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World Council for the Cedars Revolution

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Home arrow News Content arrow Blog arrow Blog Items arrow Opinions and Editorials arrow Three Syrians play Washington
Three Syrians play Washington PDF Print E-mail
Written by NOWLebanon   
Sunday, 27 July 2008

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A delegation of Syrians is now doing the rounds in Washington and has even asked to meet with representatives of AIPAC, the leading pro-Israel lobby in the United States. Though the Syrians have tried to sell themselves as private citizens, they are all close to the Assad regime and trusted by it, even as their status allows them to hide behind a veneer of independence. One of them, Samir Taqi, is at a research institution close to Maher Assad, the brother of Syria’s president; while another, Samir Seifan, has advised the Syrian government on economic reform.

That’s why when The Wall Street Journal announced earlier this week that the Syrians would be meeting with the US assistant secretary of state for Near Eastern affairs, David Welch, people perked up. This would be a rare meeting in Washington between a senior American official and Syrians since the murder of Rafik Hariri in 2005. The media was not fooled and quickly sensed that while the delegation was officially unofficial, it was in fact unofficially official. News of the meeting with Welch was likely leaked by Imad Mustapha, Syria’s ambassador in Washington, who welcomed the visit as a step in the right direction.

Then something happened. Most probably because of disagreements within the Bush administration, Welch pulled out of the meeting. As a result, Riad Daoudi, a legal advisor to the Syrian government who is a negotiator with Israel, also the most important of the Syrians in terms of contacts with the US, didn’t go to Washington, leaving Taqi, Seifan and a third delegation member, Sami Moubayed, to do the Washington tour on their own. The man organizing the delegation’s meetings was Thomas Dine, a former AIPAC director now at Search for Common Ground, an American NGO that promotes dialogue and conflict resolution.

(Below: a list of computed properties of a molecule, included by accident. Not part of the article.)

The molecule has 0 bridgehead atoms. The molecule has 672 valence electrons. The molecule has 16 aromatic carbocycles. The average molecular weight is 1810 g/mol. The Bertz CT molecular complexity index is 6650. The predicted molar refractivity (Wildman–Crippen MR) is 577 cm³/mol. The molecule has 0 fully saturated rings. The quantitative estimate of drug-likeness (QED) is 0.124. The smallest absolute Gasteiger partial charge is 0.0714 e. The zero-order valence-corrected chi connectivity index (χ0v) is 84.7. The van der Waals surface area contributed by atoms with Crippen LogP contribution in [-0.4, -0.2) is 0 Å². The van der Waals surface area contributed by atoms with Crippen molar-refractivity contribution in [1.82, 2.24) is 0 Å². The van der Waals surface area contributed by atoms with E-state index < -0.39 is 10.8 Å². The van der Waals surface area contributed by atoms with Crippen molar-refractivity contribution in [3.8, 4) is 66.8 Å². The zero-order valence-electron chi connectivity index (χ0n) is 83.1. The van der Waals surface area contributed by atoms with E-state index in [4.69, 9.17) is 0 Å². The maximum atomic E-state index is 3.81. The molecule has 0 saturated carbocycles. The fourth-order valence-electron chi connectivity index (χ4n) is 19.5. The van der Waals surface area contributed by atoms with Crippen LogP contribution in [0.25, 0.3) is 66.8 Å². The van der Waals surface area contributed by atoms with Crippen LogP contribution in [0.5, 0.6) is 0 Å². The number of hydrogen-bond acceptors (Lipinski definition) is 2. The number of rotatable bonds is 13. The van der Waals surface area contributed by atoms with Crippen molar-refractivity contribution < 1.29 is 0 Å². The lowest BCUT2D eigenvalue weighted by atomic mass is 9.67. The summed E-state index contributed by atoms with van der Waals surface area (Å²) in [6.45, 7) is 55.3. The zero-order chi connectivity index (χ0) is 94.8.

From what we hear, the tour appears to have been a success. The Syrians have fed lines to the Americans that the Americans have just been dying to hear: that Syria wants peace, can help the US in the Middle East, is looking for a way to break with Iran, and so forth. But one statement in particular by Moubayed at the Brookings Institution alarmed us. It included the usual implied threat that Syrians issue whenever they talk about their role in the Middle East. And it mentioned Lebanon.

Moubayed said, “If Syria can wreck things in the region as some say, then it can also stabilize. This has been demonstrated through Syrian’s lead role in releasing the British sailors from Iran through diplomacy and through the working with the Palestinian groups for the release of the BBC's Alan Johnson. For us, Lebanon is minor, Iraq is now the strategic issue, and we can help. We have legitimacy and relations as an honest broker to deal with all major parties in Iraq. This is an American interest.”